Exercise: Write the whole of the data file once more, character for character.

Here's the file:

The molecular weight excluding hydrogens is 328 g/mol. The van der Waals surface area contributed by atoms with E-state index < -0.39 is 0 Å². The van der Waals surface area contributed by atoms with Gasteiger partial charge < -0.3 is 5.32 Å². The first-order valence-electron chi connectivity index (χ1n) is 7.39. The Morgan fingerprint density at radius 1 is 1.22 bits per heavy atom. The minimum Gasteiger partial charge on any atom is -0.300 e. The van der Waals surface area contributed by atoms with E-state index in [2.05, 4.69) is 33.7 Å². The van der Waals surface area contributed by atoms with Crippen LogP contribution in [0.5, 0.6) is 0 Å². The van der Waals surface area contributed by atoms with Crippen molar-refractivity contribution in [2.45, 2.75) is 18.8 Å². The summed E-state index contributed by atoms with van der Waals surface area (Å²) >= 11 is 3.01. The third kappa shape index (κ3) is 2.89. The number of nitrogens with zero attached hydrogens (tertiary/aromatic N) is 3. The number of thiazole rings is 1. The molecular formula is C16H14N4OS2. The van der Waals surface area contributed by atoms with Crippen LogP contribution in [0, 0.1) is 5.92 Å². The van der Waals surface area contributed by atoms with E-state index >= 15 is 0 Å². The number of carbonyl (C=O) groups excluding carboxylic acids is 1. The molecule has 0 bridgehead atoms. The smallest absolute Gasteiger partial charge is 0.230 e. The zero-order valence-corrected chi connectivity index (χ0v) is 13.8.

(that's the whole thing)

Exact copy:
The molecular weight excluding hydrogens is 328 g/mol. The van der Waals surface area contributed by atoms with E-state index < -0.39 is 0 Å². The van der Waals surface area contributed by atoms with Gasteiger partial charge < -0.3 is 5.32 Å². The first-order valence-electron chi connectivity index (χ1n) is 7.39. The Morgan fingerprint density at radius 1 is 1.22 bits per heavy atom. The minimum Gasteiger partial charge on any atom is -0.300 e. The van der Waals surface area contributed by atoms with E-state index in [2.05, 4.69) is 33.7 Å². The van der Waals surface area contributed by atoms with Crippen LogP contribution in [0.5, 0.6) is 0 Å². The van der Waals surface area contributed by atoms with Crippen molar-refractivity contribution in [2.45, 2.75) is 18.8 Å². The summed E-state index contributed by atoms with van der Waals surface area (Å²) >= 11 is 3.01. The third kappa shape index (κ3) is 2.89. The number of nitrogens with zero attached hydrogens (tertiary/aromatic N) is 3. The number of thiazole rings is 1. The molecular formula is C16H14N4OS2. The van der Waals surface area contributed by atoms with Crippen LogP contribution in [0, 0.1) is 5.92 Å². The van der Waals surface area contributed by atoms with E-state index >= 15 is 0 Å². The number of carbonyl (C=O) groups excluding carboxylic acids is 1. The molecule has 0 bridgehead atoms. The smallest absolute Gasteiger partial charge is 0.230 e. The zero-order valence-corrected chi connectivity index (χ0v) is 13.8.